Understanding how mental health finances work can help define where to focus attention when there is not enough income. The basic financial formulas are pretty simple. And even those with a math phobia can grasp the concepts well enough. One basic financial formula for understanding mental health finances is this:
(Avg fee collected) x (# of Sessions) = (Gross income) – (Expenses) = (Net income)
Average fee collected
You might think that estimating an hourly fee is pretty straightforward. Just use the fee you charge for each session. But actually it is more important to understand the amount you collect than the amount you charge, because for most therapy sessions it is considerably less—especially if the practice accepts insurance company contracts, which will pay according to a contracted rate rather than your fee. Contracted rates can be as low as $60 per session or as high as $185 per session depending on the CPT code used and many other factors.
And what are some of the factors? First is licensure. A fully-licensed clinical psychologist is paid at a higher rate than a fully-licensed master’s-licensed therapist. And those without the higher level licenses are paid even less.
Additionally, there can be dramatic variations in the rates paid by different insurance companies for the same time and procedure code. How the insurance company determines the rate they pay is not public, and it is not negotiated with clinicians. It is a matter of accepting what they pay or you are not in their network.
For our purposes, use the rough estimate of something like $75 to $85 per hour in the formula above. That is probably lower than what you actually get, but conservative estimating is always best.
Number of sessions
When starting a practice, the number of sessions is not an easy number to estimate. One does not get to a full-time caseload quickly. So when beginning, use a low number of between 350 to 500 sessions in the first year. If you are joining an established practice that is offering you referrals, the ramp-up will be much faster, perhaps 800 to 1000 sessions in the first twelve months. A future full-time caseload will probably be between 1200 and 1400 sessions per year depending on your commitment to seeing clients.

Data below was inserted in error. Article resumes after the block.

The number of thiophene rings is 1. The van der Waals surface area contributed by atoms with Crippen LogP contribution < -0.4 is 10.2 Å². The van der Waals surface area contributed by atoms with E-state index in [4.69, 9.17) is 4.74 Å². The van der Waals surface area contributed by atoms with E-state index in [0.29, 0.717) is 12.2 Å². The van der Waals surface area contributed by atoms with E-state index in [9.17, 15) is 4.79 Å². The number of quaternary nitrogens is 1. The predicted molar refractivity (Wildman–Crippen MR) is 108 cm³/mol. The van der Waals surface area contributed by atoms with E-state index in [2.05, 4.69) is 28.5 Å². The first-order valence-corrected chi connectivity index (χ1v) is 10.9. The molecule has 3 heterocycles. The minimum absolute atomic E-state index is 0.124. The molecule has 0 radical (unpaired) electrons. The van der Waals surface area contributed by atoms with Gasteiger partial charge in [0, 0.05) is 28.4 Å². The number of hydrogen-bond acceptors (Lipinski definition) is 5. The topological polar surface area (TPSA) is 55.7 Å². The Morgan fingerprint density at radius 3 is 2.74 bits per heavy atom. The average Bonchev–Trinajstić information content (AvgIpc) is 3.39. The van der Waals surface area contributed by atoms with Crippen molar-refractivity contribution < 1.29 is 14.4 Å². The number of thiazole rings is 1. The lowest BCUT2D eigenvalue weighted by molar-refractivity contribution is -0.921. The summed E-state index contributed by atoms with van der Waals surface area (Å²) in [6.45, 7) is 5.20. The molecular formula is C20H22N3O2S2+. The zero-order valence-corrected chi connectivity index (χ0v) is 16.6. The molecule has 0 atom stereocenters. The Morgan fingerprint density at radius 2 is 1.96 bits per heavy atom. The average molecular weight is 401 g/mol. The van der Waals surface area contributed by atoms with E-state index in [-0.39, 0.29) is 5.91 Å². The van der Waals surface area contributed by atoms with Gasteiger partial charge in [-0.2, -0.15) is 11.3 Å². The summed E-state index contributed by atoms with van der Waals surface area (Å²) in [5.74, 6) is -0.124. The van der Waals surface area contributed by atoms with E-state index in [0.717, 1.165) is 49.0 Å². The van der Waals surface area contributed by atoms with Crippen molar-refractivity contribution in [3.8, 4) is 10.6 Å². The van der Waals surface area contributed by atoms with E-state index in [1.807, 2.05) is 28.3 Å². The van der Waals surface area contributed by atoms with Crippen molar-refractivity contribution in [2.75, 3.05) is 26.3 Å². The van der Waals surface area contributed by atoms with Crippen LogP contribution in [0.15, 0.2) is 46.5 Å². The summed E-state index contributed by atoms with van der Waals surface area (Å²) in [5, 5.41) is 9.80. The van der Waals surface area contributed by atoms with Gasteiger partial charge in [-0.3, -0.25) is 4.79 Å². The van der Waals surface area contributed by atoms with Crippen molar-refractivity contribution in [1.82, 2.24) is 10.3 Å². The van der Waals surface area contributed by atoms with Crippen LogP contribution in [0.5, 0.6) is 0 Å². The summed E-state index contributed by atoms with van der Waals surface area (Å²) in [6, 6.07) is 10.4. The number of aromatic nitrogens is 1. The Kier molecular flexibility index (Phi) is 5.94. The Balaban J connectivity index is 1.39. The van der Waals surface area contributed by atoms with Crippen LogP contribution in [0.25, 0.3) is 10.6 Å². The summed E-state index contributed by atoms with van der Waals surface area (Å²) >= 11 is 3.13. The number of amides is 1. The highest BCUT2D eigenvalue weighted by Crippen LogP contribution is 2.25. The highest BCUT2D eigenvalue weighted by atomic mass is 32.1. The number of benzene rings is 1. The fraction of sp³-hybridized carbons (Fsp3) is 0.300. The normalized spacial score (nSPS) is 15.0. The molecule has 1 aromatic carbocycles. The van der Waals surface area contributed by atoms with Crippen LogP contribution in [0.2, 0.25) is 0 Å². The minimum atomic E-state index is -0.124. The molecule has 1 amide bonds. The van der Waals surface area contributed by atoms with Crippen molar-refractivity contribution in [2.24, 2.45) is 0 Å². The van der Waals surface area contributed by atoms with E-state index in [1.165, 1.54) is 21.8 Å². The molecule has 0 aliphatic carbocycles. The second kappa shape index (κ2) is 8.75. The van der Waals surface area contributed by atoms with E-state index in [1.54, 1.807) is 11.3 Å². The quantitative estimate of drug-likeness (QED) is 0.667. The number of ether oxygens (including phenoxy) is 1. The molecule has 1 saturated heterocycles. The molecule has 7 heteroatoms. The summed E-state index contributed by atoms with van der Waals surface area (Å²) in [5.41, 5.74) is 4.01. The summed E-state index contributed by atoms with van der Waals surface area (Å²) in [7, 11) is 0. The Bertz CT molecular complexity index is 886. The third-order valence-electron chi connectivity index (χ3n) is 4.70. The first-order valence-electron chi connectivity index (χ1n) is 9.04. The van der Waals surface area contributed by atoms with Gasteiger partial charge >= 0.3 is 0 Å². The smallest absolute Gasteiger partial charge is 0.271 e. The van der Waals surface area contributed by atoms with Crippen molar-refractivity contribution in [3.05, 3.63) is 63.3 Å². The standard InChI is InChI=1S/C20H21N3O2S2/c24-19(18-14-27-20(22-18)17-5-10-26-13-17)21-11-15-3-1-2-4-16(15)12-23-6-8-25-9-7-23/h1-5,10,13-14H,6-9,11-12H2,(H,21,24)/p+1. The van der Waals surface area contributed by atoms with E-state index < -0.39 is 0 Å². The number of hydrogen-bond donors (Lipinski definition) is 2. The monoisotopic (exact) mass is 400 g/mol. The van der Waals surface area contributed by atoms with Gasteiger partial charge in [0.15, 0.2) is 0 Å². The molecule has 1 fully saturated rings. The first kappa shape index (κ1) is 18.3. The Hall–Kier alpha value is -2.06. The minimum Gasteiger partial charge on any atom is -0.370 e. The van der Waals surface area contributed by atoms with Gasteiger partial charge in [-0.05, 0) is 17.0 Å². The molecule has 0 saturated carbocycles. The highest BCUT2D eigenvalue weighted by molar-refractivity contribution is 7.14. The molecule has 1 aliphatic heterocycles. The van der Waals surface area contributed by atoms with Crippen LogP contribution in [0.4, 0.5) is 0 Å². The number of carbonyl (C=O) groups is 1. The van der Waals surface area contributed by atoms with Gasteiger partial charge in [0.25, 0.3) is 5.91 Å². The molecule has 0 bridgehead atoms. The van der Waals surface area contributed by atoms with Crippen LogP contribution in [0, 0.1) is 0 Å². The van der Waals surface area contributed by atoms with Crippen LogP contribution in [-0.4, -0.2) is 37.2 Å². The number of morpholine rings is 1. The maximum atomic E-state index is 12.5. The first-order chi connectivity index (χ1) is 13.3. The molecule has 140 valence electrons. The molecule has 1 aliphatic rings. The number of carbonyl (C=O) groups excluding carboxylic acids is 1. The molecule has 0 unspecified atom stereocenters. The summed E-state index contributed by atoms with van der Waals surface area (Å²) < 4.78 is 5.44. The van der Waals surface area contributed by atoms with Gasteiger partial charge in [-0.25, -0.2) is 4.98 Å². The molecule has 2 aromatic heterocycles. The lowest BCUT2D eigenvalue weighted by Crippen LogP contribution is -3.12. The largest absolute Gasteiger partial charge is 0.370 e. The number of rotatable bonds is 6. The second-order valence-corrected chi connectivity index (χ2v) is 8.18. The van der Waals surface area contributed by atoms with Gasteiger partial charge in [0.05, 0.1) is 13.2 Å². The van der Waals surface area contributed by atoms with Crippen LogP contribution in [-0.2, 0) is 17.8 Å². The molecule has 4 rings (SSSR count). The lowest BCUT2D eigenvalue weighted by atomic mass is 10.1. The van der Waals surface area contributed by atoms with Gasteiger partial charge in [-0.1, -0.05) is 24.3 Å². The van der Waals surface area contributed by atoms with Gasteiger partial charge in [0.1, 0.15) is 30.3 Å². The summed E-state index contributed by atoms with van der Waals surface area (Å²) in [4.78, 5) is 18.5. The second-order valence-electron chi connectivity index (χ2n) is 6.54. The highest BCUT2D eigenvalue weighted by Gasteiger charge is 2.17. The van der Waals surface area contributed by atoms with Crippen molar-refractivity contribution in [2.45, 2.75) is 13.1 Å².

This figure is a matter of doing the multiplication of the first two variables. Obviously the better the collections rate (the average of what you collect; not the fee you charge) and the more sessions delivered, the greater the income. These two variables will determine income.
This variable can vary quite a bit. If one is working out of one’s home, expenses will be low but you will have little privacy. Usually therapists rent space; in fact, rent tends to be the largest single expense after payroll. Sometimes a therapist starting out will sublease space from another therapist who is willing to share offices or rent out an unused one. This can be very economical. The downside is having to deal with the confusion of identities that arise when two practices are using the same space. This is not impossible to manage well, but it takes some work.
A national survey done in 2006 by Psychotherapy Finances (which, sadly, has since gone out of business) suggested that most clinicians spend 30% to 32% of their income on expenses. While this study was not perfect, it gives a ball park of what solo private practice owners say they pay for expenses. (“Fee, practice, and managed care survey” (2006). Psychotherapy Finances. Three issues summarize the results: Jan. Feb., Mar. 2006, Vol. 38, No. 1, 2, & 3, Issues 381, 382, & 383) Juno Beech, Florida.) Furthermore, it seems in line with the general percentages used in many private practices after the tax implications are considered (see “How therapists get paid in private practice” for more details on these differences).
The math will show what one can reasonably expect after all is taken into account.
Suppose our goal was to provide 1000 sessions per year (read this post for how to achieve that: “How many referrals to support 1000 sessions per year?” That would mean averaging twenty sessions per week for fifty weeks out of the year. If our hourly fee collected was $80 per session, then the formula looks like this:
$80 x 1000 = $80,000 – (32% of $80,000) = $54,400 minus the extra taxes and benefits one must cover as an independent contractor.
Play with the numbers
When thinking about starting a practice, it can be very useful to play with the numbers—but be conservative in your estimates. In my experience, overoptimism can lead to increased anxiety and disappointment with the real numbers. In worst-case scenarios, overoptimism might lead to insolvency.